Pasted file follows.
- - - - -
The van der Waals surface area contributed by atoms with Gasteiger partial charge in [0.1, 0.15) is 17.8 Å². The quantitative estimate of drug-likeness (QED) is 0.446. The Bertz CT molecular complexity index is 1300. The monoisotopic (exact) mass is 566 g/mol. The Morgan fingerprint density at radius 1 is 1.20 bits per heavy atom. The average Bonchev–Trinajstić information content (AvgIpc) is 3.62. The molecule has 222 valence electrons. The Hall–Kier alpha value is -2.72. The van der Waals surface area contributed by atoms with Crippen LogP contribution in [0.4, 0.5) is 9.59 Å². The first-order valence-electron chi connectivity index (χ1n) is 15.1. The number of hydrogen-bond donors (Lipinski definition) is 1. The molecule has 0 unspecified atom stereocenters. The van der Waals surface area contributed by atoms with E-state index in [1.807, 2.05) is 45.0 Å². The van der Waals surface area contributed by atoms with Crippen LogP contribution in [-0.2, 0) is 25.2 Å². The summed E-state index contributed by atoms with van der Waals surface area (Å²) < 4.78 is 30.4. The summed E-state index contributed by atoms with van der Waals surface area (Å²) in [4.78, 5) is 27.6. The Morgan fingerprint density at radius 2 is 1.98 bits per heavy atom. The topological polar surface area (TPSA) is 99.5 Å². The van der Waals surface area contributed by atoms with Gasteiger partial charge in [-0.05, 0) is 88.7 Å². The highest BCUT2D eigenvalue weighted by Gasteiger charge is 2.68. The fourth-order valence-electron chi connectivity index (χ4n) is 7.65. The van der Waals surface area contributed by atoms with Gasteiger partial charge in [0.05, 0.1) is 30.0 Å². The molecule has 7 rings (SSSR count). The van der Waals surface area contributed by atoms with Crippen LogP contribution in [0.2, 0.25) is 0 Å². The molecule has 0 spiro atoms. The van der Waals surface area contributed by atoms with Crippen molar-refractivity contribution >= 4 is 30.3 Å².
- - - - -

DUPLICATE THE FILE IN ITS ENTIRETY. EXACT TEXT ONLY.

The van der Waals surface area contributed by atoms with Gasteiger partial charge in [0.1, 0.15) is 17.8 Å². The quantitative estimate of drug-likeness (QED) is 0.446. The Bertz CT molecular complexity index is 1300. The monoisotopic (exact) mass is 566 g/mol. The Morgan fingerprint density at radius 1 is 1.20 bits per heavy atom. The average Bonchev–Trinajstić information content (AvgIpc) is 3.62. The molecule has 222 valence electrons. The Hall–Kier alpha value is -2.72. The van der Waals surface area contributed by atoms with Crippen LogP contribution in [0.4, 0.5) is 9.59 Å². The first-order valence-electron chi connectivity index (χ1n) is 15.1. The number of hydrogen-bond donors (Lipinski definition) is 1. The molecule has 0 unspecified atom stereocenters. The van der Waals surface area contributed by atoms with E-state index in [1.807, 2.05) is 45.0 Å². The van der Waals surface area contributed by atoms with Crippen LogP contribution in [-0.2, 0) is 25.2 Å². The summed E-state index contributed by atoms with van der Waals surface area (Å²) < 4.78 is 30.4. The summed E-state index contributed by atoms with van der Waals surface area (Å²) in [4.78, 5) is 27.6. The Morgan fingerprint density at radius 2 is 1.98 bits per heavy atom. The topological polar surface area (TPSA) is 99.5 Å². The van der Waals surface area contributed by atoms with Gasteiger partial charge in [-0.05, 0) is 88.7 Å². The highest BCUT2D eigenvalue weighted by Gasteiger charge is 2.68. The fourth-order valence-electron chi connectivity index (χ4n) is 7.65. The van der Waals surface area contributed by atoms with Gasteiger partial charge in [0.05, 0.1) is 30.0 Å². The molecule has 7 rings (SSSR count). The van der Waals surface area contributed by atoms with Crippen LogP contribution in [0.2, 0.25) is 0 Å². The molecule has 0 spiro atoms. The van der Waals surface area contributed by atoms with Crippen molar-refractivity contribution >= 4 is 30.3 Å².